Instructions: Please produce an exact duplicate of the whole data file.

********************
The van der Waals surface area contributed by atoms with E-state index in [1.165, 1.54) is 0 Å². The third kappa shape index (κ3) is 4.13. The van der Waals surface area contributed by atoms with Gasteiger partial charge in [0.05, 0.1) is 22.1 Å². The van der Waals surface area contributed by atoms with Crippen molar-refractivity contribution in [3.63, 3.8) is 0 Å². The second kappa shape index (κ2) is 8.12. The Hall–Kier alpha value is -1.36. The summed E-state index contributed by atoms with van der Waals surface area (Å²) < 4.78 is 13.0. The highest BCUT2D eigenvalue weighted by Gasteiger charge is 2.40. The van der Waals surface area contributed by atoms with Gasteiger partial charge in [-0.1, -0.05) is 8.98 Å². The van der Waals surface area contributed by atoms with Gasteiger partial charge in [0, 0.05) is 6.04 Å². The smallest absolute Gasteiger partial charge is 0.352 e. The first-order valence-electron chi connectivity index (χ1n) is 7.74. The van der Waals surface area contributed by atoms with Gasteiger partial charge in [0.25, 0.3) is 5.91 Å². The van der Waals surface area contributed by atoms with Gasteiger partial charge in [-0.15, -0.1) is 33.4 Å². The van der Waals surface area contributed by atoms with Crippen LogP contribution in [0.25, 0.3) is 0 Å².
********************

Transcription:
The van der Waals surface area contributed by atoms with E-state index in [1.165, 1.54) is 0 Å². The third kappa shape index (κ3) is 4.13. The van der Waals surface area contributed by atoms with Gasteiger partial charge in [0.05, 0.1) is 22.1 Å². The van der Waals surface area contributed by atoms with Crippen molar-refractivity contribution in [3.63, 3.8) is 0 Å². The second kappa shape index (κ2) is 8.12. The Hall–Kier alpha value is -1.36. The summed E-state index contributed by atoms with van der Waals surface area (Å²) < 4.78 is 13.0. The highest BCUT2D eigenvalue weighted by Gasteiger charge is 2.40. The van der Waals surface area contributed by atoms with Gasteiger partial charge in [-0.1, -0.05) is 8.98 Å². The van der Waals surface area contributed by atoms with Gasteiger partial charge in [0, 0.05) is 6.04 Å². The smallest absolute Gasteiger partial charge is 0.352 e. The first-order valence-electron chi connectivity index (χ1n) is 7.74. The van der Waals surface area contributed by atoms with Gasteiger partial charge in [0.25, 0.3) is 5.91 Å². The van der Waals surface area contributed by atoms with Gasteiger partial charge in [-0.15, -0.1) is 33.4 Å². The van der Waals surface area contributed by atoms with Crippen LogP contribution in [0.25, 0.3) is 0 Å².